Fortis cadere, cedere non potest

Major-General Sir Nevill M. Smyth, in the Forward of Randwick to Hargicourt, highlights “[t]he 3rd Battalion exemplifying the proverb of the Romans, Fortis cadere, cedere non potest – the brave man shall fall, he cannot yield“, because of the loss of so many men compared to all other Australian Battalions and their involvement in “every epic victory of the Infantry of the Commonwealth”.

This proverb, in one form or another, has been used by families and police units over the years. Records as to its use by the Romans are scarce other than to say it is a proverb. The majority of references to this proverb actually state the translation as “The brave man may fall, but cannon yield“.

The proverb was used by the Fahnestock Family on their coat of arms as early as 1054 when “Rupert Von Fahnestock was made a Baron of the Roman Empire, by the Emperor Robert, of Normandy“.

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In his book Peerage for the People, William Carpenter records that this proverb was the family motto for the Marquis of Drogheda, Edward Moore “who [with this brother] went over to Ireland, as soldiers of fortune, in the reign of Elizabeth”.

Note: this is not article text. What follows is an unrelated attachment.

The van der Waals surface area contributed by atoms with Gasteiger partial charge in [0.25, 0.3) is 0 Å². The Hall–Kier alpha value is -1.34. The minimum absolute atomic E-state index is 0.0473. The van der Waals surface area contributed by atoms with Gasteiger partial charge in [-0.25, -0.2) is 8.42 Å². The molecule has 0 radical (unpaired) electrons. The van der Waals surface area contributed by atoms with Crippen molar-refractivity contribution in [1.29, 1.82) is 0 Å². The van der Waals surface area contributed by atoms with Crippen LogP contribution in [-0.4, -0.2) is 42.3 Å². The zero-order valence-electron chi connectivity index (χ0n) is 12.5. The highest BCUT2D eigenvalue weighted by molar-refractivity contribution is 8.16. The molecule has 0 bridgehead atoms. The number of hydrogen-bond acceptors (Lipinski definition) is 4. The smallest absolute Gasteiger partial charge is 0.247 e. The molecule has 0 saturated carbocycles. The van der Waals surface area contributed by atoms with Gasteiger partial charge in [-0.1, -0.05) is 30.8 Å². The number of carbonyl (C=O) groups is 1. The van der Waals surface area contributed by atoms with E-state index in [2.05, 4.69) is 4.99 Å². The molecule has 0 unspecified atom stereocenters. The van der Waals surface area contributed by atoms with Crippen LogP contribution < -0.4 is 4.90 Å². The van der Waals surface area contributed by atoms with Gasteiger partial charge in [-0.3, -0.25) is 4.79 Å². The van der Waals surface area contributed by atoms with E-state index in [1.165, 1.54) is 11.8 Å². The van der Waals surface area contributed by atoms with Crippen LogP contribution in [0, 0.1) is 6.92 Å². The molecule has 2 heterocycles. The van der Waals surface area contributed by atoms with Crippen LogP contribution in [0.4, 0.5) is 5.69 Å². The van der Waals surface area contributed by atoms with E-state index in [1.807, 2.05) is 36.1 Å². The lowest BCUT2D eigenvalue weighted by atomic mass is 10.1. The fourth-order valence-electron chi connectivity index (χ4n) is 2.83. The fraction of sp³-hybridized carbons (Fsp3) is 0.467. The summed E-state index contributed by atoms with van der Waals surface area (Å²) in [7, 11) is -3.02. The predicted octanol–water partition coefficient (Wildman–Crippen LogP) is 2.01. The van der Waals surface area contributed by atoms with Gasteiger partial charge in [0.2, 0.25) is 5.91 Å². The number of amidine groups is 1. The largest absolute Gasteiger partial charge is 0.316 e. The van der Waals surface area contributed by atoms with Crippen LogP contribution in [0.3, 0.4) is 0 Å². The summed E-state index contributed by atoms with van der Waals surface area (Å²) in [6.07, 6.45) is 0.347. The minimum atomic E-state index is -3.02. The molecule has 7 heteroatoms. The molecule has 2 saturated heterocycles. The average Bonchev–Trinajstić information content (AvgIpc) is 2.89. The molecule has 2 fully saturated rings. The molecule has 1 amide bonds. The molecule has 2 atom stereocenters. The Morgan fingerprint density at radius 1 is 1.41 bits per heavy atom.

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http://en.wikipedia.org/wiki/Earl_of_Drogheda

The Internet Heraldry Store refers to the coat of arms for the Moore (More, O’Moore, O’More, O’Morda) family being used as far back as 1578 and confirms its use in Irish lineage :

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Moore (Earl of Drogheda) Arms: Azure on a chief indented or three mullets pierced Gules. Crest: Out of a ducal coronet a Moor’s head proper wreathed argent and azure. Motto: Fortis cadere cedere non potest.

Moore (Ballina Co. Mayo and Alicante, Spain) Arms: Argent a chevron Gules between three moorcocks proper. Crest: On a ducal coronet a moorcock proper. Motto: Fortis cadere cedere non potest.

Further evidence of the continued use of the proverb through the generations is found on the grave stone of Charlotte, Countess of Drogheda, the widow of Henry Moore, 4th Earl of Drogheda (1700-1727).

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The Right Honourable the Countess of DROGHEDA Eldest Daughter of the

LORD VISCOUNT FALMOUTH, died April the 3rd 1735 in the 32d Year of her age and will by all that had the happiness to be acquainted with her, be forever lamented

The quartering’s on the coat of arms have not been identified. The motto, FORTIS CADERE CEDERE NON POTEST is the Moore (Drogheda) family motto. Viscount Falmouth was Hugh Boscawen (c1680-1734).